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Wong Kong Ying et al

As part of the Chinese Historical Wrongs Legacy Initiative, we’ve digitized a small selection of inquests and inquiries from 1872 to 1934, found in series GR-0431. These were chosen to reflect the experiences of early Chinese immigrants to B.C. – their living and working conditions, and their unfortunate accidental or unusual deaths.   They range from a woman working in a brothel in Barkerville who died of natural causes to three sawmill workers who died from malnutrition. Learn more.

*All transcriptions are provided by volunteers, and the accuracy of the transcriptions is not guaranteed. Please be sure to verify the information by viewing the image record, or visiting the BC Archives in person. 

BC Archives GR-0431

*Please note that archival source materials are original historical documents that have not been censored, reviewed or otherwise altered by the Royal BC Museum. Some materials may contain content that is racist, sexist or otherwise offensive. The Royal BC Museum is only the custodian of archival materials; the content does not necessarily reflect the views or policies of the Royal BC Museum.

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conversation with Mr. Colquohn about the supplies?

A. No. I never had any conversation with him over suuplies. I had my own. I was on the runs; stopped the day work; had a list of different runs and prices I should get. I got played out and had to get out.

Q. 300 You don't remember any conversation about food?

A. He said there was plenty of dog salmon. He said the boys could get plenty of fish. I told him the fish was no good; not fit to eat. He said 'Don't tell them fellows about that. . . Don't say anything to them fellows'.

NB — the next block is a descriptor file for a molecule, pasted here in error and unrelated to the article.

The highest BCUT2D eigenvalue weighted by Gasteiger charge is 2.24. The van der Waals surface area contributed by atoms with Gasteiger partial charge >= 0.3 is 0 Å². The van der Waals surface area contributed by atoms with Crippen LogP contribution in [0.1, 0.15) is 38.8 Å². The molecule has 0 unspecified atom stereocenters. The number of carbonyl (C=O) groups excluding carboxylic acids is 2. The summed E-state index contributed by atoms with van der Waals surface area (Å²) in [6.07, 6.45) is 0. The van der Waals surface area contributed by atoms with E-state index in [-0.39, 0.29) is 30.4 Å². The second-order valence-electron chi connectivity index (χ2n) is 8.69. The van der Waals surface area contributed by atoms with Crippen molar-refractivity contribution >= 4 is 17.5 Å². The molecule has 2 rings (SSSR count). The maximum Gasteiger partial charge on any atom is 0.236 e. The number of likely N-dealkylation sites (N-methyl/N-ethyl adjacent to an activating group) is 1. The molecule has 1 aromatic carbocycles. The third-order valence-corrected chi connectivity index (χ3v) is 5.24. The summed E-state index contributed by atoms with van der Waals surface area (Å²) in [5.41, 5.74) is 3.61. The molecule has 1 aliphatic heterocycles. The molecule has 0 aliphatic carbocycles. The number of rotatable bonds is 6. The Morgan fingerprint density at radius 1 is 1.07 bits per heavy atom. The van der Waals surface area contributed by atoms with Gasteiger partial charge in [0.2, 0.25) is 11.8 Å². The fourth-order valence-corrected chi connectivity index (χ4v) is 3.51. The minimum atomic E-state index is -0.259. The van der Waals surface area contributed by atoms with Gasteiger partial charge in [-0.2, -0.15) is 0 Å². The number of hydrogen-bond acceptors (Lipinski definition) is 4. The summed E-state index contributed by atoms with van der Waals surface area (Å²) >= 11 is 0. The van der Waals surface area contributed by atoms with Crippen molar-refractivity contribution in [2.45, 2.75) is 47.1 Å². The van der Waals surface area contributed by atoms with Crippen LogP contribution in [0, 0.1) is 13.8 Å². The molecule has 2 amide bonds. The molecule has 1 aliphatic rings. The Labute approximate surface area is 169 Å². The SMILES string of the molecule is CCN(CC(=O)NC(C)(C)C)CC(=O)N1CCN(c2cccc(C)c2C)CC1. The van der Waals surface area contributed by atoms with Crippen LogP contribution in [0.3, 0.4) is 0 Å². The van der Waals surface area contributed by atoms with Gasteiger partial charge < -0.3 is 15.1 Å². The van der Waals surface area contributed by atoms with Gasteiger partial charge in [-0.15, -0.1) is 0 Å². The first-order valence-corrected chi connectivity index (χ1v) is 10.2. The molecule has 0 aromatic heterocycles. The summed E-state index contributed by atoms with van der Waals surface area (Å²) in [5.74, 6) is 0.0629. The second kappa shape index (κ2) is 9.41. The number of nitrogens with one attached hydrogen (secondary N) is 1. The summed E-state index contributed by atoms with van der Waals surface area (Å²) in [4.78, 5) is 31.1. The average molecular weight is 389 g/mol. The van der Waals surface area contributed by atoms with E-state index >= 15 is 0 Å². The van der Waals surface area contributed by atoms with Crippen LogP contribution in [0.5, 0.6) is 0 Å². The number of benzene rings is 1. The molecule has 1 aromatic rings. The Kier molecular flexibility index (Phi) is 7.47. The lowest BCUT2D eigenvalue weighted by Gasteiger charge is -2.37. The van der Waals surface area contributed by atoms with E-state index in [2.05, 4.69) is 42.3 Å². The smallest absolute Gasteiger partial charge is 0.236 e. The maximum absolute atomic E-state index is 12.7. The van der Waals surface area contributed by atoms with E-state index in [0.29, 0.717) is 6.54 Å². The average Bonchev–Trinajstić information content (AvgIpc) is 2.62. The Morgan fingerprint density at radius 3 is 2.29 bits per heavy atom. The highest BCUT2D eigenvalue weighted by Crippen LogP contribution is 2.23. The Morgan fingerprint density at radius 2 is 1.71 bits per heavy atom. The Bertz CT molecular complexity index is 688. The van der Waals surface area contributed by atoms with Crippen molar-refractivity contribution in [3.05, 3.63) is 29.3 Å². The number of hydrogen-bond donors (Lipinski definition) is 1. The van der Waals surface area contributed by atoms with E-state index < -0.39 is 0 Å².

Q. 301 Who were you talking about when you said that?

A. It didn't make any difference. I said them fish were not fit to eat. I knew something about fish. The fish were rotten, falling to pieces, not fit to eat.

Q. 302 Who were you talking about?

A. The men in the camp.

(Interruption by Mr. Colquohn and production of letter.)

No further questions.


Q. 303 What is your name?

A. Sam Nomeland.

Q. 304 What is your occupation?

A. Fishing.

Q. 305 Where do you live?

A. Port Alberni.

Q. 306 You, I believe, at one time went down to Canoe Pass Camp?

A. Yes.

Q. 307 When was that?

A. July.

Q. 308 July last year?

A. I think it was the third of July.

Q. 310 Who sent you down there?

A. Colquohn.

Q. 311 And what was the arrangement with him?

A. I was supposed to split shingle bolts beside the donkey there and when I came up there, there was an old donkey there; wasn't


BC Archives GR-0431 BRITISH COLUMBIA. ATTORNEY GENERAL. Box 13 File 6 Inquisitions/ Inquests conducted by coroners in British Columbia.

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